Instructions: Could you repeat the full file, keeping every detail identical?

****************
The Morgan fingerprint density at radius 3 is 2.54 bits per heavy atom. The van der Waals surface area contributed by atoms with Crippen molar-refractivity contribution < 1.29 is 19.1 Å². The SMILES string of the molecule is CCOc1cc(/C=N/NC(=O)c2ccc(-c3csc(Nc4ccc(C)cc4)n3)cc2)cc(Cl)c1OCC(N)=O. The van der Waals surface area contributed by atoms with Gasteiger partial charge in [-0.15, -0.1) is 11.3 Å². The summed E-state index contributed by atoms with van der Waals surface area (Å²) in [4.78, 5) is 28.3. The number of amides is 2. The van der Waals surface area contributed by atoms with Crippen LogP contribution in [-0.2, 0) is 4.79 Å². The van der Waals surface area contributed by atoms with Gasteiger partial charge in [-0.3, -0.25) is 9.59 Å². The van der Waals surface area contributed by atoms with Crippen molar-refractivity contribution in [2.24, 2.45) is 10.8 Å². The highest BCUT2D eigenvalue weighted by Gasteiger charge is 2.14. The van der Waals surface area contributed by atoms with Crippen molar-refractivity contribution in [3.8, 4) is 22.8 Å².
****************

The Morgan fingerprint density at radius 3 is 2.54 bits per heavy atom. The van der Waals surface area contributed by atoms with Crippen molar-refractivity contribution < 1.29 is 19.1 Å². The SMILES string of the molecule is CCOc1cc(/C=N/NC(=O)c2ccc(-c3csc(Nc4ccc(C)cc4)n3)cc2)cc(Cl)c1OCC(N)=O. The van der Waals surface area contributed by atoms with Gasteiger partial charge in [-0.15, -0.1) is 11.3 Å². The summed E-state index contributed by atoms with van der Waals surface area (Å²) in [4.78, 5) is 28.3. The number of amides is 2. The van der Waals surface area contributed by atoms with Crippen LogP contribution in [-0.2, 0) is 4.79 Å². The van der Waals surface area contributed by atoms with Gasteiger partial charge in [-0.3, -0.25) is 9.59 Å². The van der Waals surface area contributed by atoms with Crippen molar-refractivity contribution in [2.24, 2.45) is 10.8 Å². The highest BCUT2D eigenvalue weighted by Gasteiger charge is 2.14. The van der Waals surface area contributed by atoms with Crippen molar-refractivity contribution in [3.8, 4) is 22.8 Å².